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Jamie Iredell, What Happens When You Read

Jamie Iredell, founding editor of New South and fiction editor of Atticus Review, on the evolution of a reader:

What happens when you’re a reader is that you get married and you have a kid. And when that kid’s born, in her first half hour out of the womb, when she’s but this squirmy jostled thing wrapped in a blanket and crying in your arms, you begin to tell her the story of poor Prince Hamlet, who couldn’t decide. And she calms at the sound of your voice. And almost a year later, one night putting this little girl to bed, you pull out a book to read to her, one your mother recently brought from home when she visited last spring, and it’s a children’s book you forgot, but remembered once you saw the illustrations: Hush Little Baby. And you sing the words and show your little girl the pictures: Papa’s going to buy you a mockingbird. And you tell this little baby hush, so that she too can go to sleep that night, you begin teaching this girl at too early an age how to read, because you believe that it’s never too early.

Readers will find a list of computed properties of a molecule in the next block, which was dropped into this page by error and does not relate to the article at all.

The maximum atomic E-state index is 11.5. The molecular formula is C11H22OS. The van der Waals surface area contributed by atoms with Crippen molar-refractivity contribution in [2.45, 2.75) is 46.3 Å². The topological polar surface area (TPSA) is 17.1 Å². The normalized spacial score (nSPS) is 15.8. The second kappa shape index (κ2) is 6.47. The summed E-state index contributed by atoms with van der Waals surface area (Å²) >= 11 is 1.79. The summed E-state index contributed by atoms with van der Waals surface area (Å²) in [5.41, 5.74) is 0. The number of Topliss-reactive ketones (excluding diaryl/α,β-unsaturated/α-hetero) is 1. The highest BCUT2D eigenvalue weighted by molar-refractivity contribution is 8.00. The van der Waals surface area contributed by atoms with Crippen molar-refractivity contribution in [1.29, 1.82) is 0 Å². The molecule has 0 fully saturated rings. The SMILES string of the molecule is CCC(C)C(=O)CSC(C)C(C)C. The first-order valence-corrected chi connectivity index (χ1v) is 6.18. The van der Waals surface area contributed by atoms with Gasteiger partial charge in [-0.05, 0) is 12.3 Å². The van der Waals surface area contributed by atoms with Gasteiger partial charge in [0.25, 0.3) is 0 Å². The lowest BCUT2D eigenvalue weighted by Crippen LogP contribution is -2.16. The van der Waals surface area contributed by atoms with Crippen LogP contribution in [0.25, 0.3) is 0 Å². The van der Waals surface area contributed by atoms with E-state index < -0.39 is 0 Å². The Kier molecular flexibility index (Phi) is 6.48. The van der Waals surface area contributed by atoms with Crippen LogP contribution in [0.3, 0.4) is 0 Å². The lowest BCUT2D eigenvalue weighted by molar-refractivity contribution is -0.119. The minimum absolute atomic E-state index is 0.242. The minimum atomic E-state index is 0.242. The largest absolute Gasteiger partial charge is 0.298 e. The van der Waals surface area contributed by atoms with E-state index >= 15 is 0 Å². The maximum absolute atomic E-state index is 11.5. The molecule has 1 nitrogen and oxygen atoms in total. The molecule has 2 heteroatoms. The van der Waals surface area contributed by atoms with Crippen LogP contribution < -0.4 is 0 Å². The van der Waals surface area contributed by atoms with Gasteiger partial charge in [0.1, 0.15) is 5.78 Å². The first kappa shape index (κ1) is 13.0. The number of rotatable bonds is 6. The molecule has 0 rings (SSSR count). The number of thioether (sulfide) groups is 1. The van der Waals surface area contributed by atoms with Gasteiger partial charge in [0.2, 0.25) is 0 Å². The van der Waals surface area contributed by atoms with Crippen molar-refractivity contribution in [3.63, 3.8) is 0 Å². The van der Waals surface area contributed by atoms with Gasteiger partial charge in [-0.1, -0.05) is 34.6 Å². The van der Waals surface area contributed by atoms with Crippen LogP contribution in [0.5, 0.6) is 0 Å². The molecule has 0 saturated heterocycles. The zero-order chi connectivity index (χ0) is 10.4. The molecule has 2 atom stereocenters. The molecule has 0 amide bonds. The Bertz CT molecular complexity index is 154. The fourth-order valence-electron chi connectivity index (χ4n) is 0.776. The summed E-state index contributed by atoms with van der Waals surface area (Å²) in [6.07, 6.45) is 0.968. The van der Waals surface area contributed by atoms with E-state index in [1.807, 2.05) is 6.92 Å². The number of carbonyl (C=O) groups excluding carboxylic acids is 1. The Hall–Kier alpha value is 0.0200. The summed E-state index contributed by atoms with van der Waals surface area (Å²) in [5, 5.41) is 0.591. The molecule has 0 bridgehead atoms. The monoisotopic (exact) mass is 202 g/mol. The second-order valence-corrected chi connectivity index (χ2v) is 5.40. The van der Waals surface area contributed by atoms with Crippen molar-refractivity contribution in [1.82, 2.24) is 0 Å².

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By Jeffrey Pillow

Jeffrey Pillow is an American short story writer, memoirist, and poet. He is the author of The Lady Next Door. His writing has been published in Urge Magazine, The Nervous Breakdown, 16 Blocks, USA Today, Sports Illustrated,, New York Times, Washington Post, and Richmond Times-Dispatch.

He grew up in the small town of Phenix, Virginia, population: 200, and now lives in Charlottesville with his wife, two kids, and a dog named Mozzarella Cheese. He is a graduate of the University of Virginia where he was a Rainey Scholar. This is his blog.

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